June 14, 2016
For Immediate Release
WASHINGTON, D.C. — Women’s rights and human rights advocates gathered outside of the Washington D.C. Convention Center this morning urging President Obama not to walk away from women raped in conflict. Specifically, the group called on President Obama to take action on the Helms amendment, a decades old policy that prohibits U.S. funding for abortions overseas as a “method of family planning,” but does not prohibit U.S. support in cases of rape, incest, or life endangerment. Despite this distinction, no administration — including the Obama administration – has applied Helms correctly.
The call to action was led by the Center for Health and Gender Equity (CHANGE), Amnesty International USA, Reproaction, and Catholics for Choice. The event was timed with the United State of Women White House Summit, which is designed to celebrate President Obama’s legacy on women’s rights and is slated to draw more than 5,000 participants from around the country.
Today’s call on President Obama is part of an ongoing effort to secure executive action on Helms, an effort that includes calls to action by rape survivors and advocates, 28 U.S. Senators, 81 Members of the U.S. House of Representatives, more than 30 U.S. faith leaders, and hundreds of U.S. and international advocacy organizations. These efforts come amid accounts of both ISIS and Boko Haram engaging in campaigns of rape across Syria, Iraq, and Nigeria. To date, President Obama has failed to act on Helms.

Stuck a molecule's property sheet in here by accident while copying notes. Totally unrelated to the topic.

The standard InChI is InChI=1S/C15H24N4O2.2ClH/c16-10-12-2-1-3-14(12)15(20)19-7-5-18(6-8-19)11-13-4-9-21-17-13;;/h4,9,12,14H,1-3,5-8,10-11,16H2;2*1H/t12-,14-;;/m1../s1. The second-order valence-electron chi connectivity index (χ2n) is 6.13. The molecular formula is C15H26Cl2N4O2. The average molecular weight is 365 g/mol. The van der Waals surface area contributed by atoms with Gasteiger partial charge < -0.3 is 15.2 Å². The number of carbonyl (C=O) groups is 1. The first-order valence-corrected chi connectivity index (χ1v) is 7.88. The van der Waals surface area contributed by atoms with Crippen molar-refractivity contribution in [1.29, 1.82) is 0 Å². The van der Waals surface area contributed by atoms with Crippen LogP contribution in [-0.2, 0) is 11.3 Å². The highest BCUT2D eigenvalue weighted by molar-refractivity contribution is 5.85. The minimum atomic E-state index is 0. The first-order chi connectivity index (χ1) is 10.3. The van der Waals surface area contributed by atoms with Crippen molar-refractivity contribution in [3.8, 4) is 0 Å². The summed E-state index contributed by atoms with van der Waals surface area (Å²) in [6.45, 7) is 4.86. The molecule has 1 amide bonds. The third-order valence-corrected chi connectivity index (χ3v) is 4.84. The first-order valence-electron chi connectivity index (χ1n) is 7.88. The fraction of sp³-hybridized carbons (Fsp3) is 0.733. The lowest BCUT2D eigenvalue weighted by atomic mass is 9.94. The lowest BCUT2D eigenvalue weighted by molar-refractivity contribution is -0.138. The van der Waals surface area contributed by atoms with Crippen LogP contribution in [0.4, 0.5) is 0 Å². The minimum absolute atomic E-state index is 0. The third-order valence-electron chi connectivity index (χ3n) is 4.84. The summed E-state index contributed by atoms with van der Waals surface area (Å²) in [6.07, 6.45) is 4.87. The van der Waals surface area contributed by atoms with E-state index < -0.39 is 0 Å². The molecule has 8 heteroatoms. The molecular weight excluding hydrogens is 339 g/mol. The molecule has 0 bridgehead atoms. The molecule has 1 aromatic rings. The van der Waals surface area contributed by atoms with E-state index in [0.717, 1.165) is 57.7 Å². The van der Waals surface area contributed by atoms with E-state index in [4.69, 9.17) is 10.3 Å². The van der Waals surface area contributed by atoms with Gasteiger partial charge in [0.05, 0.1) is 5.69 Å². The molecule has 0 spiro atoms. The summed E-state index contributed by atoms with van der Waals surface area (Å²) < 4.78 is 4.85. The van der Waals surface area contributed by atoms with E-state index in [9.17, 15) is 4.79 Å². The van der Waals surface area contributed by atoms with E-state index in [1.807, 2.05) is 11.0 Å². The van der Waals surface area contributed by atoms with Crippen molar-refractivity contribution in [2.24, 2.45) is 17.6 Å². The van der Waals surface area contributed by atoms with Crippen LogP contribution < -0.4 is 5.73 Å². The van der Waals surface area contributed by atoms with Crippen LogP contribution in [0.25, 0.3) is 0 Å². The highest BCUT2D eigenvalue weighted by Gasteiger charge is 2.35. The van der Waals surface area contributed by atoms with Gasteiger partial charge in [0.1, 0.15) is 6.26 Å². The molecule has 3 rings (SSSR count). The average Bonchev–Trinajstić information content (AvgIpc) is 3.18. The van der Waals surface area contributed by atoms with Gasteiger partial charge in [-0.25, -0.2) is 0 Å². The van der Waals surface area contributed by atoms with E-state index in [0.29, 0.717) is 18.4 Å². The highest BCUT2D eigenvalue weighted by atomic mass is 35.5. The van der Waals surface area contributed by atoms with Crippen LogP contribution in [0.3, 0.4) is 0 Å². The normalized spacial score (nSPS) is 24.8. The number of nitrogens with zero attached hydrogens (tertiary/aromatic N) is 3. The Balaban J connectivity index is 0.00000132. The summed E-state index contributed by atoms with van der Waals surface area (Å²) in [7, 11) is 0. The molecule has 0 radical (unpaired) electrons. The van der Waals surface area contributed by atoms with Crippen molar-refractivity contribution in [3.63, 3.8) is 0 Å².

“As long as President Obama continues to walk away from women raped in conflict, his legacy on gender equality is incomplete,” said CHANGE president Serra Sippel. “To remain silent and fail to act is unconscionable, deadly, and damages his legacy.”
Human Rights Watch, a leading human rights group, has documented cases of women escaping captivity and experiencing pregnancy as a result of rape, yet being unable to access safe abortion services in Syria. Women who survived rape in the 2007 post-election violence in Kenya reported similar experiences. “Only President Obama can determine his presidential legacy on gender equality,” said Sippel. “It’s on him.”
About CHANGE: CHANGE is a Washington, D.C.-based women’s rights organization that promotes sexual and reproductive rights as a means to achieve gender equality and the empowerment of women and girls by shaping public discourse, elevating women’s voices, and influencing the U.S. government. CHANGE works across global health issues including family planning, maternal health and rights, HIV prevention and treatment, gender-based violence, and access to abortion.